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There's the kind of enmity you find in romance novels, where the hero and heroine secretly like each other, but can't express it, so they engage in barbs and banter. We know that, at the core of their biting riposte, is love just waiting for a chance.
Then there's the enmity that Lady Ophelia has for Drake Darling. There is nothing teasing or playful in how Lady Ophelia talks to Drake. It is painful to see Lady Ophelia slice at Drake with her words and actions, and she's very clear in what she wants to do: to remind Drake of his place in society, which is far, far beneath her. One would wonder what Drake had done to earn Lady Ophelia's disfavour, but Drake does not. As the son of a murderer, as a child of the streets, he believes that Ophelia is treating him that way he deserves to be treated.
"You are no better than the muck I wipe off my shoes."
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Very early on, Lorraine Heath hints at a "dis-ease" that rests deep within Ophelia -- this darkness inside her that calls her wicked and unworthy, and Ophelia seems to lash out at the one person she knows can withstand the abuse: Drake.
"No man would ever love her enough to forgive her for what she'd once done, and it was a secret she could not forever keep from a husband."
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Is there attraction between the two? Can love grow between them? I wondered how Lorraine Heath would accomplish this love story. How could she convince her characters to give each other a chance to know each other?
After a painfully uncomfortable night at Grace and the Duke of Lovingdon's wedding party (and after an evening of suffering Ophelia), Drake finds her floating in the Thames, rescues her, and brings her back to his home -- fully intending to bring her home once she had recovered. But, when Ophelia wakes up with amnesia, Drake decides to to teach Ophelia a lesson on manners by telling her that she is his servant.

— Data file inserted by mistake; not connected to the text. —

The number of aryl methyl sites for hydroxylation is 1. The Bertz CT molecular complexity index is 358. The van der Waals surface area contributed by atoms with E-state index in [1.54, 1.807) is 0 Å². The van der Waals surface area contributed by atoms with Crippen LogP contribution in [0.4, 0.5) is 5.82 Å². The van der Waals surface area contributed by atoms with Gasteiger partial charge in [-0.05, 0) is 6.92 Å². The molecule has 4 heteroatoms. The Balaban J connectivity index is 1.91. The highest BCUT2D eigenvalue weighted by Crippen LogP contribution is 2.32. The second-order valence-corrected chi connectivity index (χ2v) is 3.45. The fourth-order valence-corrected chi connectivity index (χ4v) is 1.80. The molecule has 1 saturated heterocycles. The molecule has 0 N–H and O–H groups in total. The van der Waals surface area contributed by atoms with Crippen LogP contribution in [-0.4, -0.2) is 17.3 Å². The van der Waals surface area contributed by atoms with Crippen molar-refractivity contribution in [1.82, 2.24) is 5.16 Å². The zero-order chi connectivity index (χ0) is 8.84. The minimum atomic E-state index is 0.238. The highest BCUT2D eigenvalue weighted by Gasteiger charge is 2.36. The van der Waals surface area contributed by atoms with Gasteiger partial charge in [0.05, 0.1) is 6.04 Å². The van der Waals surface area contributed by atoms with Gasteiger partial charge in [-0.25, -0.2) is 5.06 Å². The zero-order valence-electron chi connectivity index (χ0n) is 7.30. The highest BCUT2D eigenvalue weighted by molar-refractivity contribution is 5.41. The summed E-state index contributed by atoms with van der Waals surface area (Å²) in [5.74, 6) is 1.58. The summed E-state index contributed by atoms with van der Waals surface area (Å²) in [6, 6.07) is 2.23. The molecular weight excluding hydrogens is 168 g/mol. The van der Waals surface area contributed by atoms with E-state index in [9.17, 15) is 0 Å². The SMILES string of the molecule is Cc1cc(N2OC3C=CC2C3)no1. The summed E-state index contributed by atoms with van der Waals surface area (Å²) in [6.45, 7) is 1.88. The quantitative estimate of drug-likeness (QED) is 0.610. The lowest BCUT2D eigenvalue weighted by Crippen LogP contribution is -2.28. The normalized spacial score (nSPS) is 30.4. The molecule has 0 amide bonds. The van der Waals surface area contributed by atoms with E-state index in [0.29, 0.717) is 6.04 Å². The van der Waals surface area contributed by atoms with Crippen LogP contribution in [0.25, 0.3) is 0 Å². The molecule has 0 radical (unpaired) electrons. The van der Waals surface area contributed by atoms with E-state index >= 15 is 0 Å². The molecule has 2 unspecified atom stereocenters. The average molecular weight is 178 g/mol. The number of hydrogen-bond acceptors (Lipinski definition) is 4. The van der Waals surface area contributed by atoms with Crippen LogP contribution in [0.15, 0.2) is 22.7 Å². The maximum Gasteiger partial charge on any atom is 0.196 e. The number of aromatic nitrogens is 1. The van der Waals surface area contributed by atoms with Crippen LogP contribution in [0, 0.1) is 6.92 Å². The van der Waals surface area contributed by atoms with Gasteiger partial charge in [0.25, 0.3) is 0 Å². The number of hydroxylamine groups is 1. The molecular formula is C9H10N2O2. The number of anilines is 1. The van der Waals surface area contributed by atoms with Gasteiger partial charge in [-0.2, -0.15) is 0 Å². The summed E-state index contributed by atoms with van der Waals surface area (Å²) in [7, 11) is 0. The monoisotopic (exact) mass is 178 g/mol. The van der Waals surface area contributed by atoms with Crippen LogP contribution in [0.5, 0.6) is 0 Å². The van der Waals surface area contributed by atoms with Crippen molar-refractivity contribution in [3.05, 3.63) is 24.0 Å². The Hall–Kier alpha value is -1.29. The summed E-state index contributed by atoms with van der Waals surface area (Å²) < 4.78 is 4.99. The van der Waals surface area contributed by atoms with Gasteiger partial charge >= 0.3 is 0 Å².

I have to say I was very worried at this point in the story and actually wrote to my book buddy, F, expressing my concerns about the book. First, amnesia is a problematic trope to use in a love story. Second, I wasn't happy at how Drake took advantage of Ophelia's situation and subjected her to his petty revenge. BUT I kept reading, and I'm glad I did -- Lorraine Heath has transformed a problematic situation into an opportunity to tell one of the most moving stories I've ever read. (By the end of the book, I was in tears.)
It may seem like an easy way out for the author to erase Ophelia's memories of Drake, but that didn't seem to be the point of Ophelia's amnesiac episode. Drake was not the aim of this particular plot device: it was Ophelia's _other_ memories. Ophelia has been caught up in the prison of her experiences that she isn't really able to live fully in the present. Her words, and her actions are all informed by her past -- and it's quite sad to see a person cheated of an opportunity to live, love and be happy because of what happened to her.
Amnesia is a gift to Ophelia, it is her chance to discover who she is. Without her memories, without her father's stern education and edicts, Ophelia breathes free for the first time in her life -- and we realise that she isn't that hateful or malicious (though, she's still haughty ^_^) and that she actually possesses a really, really good heart. It was endearing how she cared for the lost and abandoned animals that follow her home and how conscientious she was in wanting to do her job well.